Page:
It never ceases to amaze us at some of the poor and reckless decisions made by employers. Sometimes, employers’ decisions have a potential to greatly harm an employee. That harm can be caused by intentional infliction of emotional distress (“IIED”). IIED is defined as one who intentionally or recklessly causes severe emotional distress to another by extreme and outrageous conduct. Intentional infliction of emotional distress in the workplace is just one of the many areas handled by labor law attorneys.
IIED Case Example
In Lee v. West Kern Water District, one of the more bizarre employment cases to go to verdict in 2014, plaintiff was a cashier at the water district’s office. Unbeknownst to the plaintiff, four supervisors decided to stage an armed robbery to test how well the employees handled a life-threatening situation. The supervisors purposely kept the staged armed robbery a secret from the employees.
As planned, a man in a ski mask entered the office carrying a paper bag and a note that read, “I have a gun. Put your money in the bag” The man in the ski mask approached plaintiff in an aggressive manner and indicated he was armed. The man in the ski mask pounded on the counter numerous times and continued to point at the note. Plaintiff began filling the bag with money. Afterwards, the man in the ski man left. Immediately after, managers entered the office and informed plaintiff that it was staged and not real. Plaintiff immediately broke down and cried. Plaintiff sought out help from labor law attorneys and sued for intentional infliction of emotional distress.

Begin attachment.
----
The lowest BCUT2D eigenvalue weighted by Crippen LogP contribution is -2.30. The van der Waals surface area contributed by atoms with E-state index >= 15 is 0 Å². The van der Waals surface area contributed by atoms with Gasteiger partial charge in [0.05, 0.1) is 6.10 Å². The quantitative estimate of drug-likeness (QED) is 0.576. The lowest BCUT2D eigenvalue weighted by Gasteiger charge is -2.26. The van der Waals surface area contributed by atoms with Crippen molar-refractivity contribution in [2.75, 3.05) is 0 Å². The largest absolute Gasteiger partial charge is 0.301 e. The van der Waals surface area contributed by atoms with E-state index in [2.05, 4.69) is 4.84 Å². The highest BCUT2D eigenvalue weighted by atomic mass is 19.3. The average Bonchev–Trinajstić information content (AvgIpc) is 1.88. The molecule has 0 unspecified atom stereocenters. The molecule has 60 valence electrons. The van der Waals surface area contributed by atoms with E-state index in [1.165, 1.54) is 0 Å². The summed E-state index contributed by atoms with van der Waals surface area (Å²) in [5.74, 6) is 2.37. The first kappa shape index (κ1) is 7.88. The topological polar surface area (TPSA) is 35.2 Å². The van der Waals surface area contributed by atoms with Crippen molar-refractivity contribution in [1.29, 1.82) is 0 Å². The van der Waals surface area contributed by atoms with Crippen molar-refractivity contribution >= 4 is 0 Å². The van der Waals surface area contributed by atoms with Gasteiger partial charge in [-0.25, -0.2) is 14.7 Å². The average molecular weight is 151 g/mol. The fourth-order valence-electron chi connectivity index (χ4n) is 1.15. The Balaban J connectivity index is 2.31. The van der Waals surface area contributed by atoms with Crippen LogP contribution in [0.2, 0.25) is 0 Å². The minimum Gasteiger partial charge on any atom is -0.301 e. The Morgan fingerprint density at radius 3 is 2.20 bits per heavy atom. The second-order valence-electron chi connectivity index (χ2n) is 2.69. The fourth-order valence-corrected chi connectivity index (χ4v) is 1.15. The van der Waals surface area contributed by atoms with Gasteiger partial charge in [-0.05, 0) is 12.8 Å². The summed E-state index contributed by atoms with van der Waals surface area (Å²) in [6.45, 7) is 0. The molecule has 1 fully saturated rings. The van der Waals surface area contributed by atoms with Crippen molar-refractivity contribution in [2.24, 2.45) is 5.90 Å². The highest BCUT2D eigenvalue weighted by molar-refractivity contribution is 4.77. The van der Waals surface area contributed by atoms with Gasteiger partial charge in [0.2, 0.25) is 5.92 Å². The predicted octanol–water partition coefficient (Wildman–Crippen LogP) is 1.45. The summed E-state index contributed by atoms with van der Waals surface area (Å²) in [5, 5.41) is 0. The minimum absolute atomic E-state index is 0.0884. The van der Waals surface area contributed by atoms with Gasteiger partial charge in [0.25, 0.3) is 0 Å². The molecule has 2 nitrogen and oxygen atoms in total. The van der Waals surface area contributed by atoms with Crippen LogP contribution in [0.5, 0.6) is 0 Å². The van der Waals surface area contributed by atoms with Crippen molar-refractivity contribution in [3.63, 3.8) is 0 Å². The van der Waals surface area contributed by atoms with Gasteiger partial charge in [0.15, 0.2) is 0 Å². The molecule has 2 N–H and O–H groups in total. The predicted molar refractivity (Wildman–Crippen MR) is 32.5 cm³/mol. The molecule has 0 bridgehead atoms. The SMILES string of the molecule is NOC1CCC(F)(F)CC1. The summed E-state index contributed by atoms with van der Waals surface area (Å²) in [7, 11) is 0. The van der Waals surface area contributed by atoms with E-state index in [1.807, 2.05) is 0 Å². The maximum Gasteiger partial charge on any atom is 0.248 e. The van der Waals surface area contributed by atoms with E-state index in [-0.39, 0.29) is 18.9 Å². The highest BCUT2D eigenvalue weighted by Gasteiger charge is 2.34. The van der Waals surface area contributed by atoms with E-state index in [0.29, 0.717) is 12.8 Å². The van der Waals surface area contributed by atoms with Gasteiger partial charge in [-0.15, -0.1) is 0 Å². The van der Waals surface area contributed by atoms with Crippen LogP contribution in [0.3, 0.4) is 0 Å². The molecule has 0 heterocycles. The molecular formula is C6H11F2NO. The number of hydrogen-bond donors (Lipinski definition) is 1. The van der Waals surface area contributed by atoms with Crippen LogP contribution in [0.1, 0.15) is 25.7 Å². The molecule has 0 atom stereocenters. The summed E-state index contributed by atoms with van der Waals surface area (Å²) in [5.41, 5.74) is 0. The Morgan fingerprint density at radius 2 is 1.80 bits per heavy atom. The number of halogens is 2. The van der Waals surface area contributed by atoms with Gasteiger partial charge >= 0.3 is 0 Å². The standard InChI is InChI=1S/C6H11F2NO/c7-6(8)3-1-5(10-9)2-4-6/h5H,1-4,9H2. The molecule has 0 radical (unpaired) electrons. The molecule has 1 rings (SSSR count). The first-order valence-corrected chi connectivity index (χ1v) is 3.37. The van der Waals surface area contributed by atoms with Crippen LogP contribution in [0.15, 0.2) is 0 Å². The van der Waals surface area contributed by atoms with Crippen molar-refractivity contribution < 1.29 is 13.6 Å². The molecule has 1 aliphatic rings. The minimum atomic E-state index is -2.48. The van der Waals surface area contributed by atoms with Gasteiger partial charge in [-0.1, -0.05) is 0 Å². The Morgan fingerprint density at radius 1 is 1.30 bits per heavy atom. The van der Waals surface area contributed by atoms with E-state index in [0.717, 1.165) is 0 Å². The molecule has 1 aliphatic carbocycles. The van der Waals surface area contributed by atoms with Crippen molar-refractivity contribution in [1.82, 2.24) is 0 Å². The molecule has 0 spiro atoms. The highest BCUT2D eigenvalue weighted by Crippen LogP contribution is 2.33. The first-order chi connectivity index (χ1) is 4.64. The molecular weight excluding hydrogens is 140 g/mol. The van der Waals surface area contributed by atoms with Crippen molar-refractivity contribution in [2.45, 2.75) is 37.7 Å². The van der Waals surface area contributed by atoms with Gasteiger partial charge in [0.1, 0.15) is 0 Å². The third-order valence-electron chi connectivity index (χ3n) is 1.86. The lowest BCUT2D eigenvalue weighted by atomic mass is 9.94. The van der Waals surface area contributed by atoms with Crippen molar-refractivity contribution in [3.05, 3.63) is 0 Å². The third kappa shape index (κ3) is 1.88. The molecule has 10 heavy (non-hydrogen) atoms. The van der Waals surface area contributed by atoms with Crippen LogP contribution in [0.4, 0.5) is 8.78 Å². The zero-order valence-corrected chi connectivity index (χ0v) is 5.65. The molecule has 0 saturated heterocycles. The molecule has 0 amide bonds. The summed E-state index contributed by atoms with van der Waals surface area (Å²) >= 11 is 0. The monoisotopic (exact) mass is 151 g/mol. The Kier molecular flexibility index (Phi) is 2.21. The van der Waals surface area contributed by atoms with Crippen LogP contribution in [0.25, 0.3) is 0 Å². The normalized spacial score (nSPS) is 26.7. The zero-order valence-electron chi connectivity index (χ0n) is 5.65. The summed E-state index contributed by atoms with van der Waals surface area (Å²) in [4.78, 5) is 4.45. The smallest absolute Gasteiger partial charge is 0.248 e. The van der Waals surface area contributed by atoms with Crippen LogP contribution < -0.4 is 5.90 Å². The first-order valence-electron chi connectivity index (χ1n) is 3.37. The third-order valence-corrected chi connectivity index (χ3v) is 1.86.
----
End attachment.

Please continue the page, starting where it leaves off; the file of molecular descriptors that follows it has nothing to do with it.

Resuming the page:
Attorneys Can Fight for Emotional Distress Damages
Defendants tried to argue that plaintiff was barred from suing for IIED by workers’ compensation. However, workers’ compensation is an exclusive remedy to intentional infliction of emotional distress only when it occurs in the normal part of an employment relationship. Examples of employment activities in the normal course of an employment relationship include termination, demotions, criticism of work practices, etc. Yet, defendants’ conduct here was so far beyond the normal part of an employment relationship and thus plaintiff was not barred from suing for intentional infliction of emotional distress. The jury returned a verdict in favor of plaintiff awarding her emotional distress damages totaling $360,000.
A lot of times, employees may feel that they are restricted from seeking help from an attorney if they are either still working for the employer, or employees may even feel that their situation is not serious enough to seek help. However, there is nothing wrong with contacting an employment attorney to evaluate and advise you on any potential claims. If you feel your employer’s conduct has gone far beyond the normal part of a typical employment relationship and such conduct has caused your emotional distress, act now and contact a labor law attorney.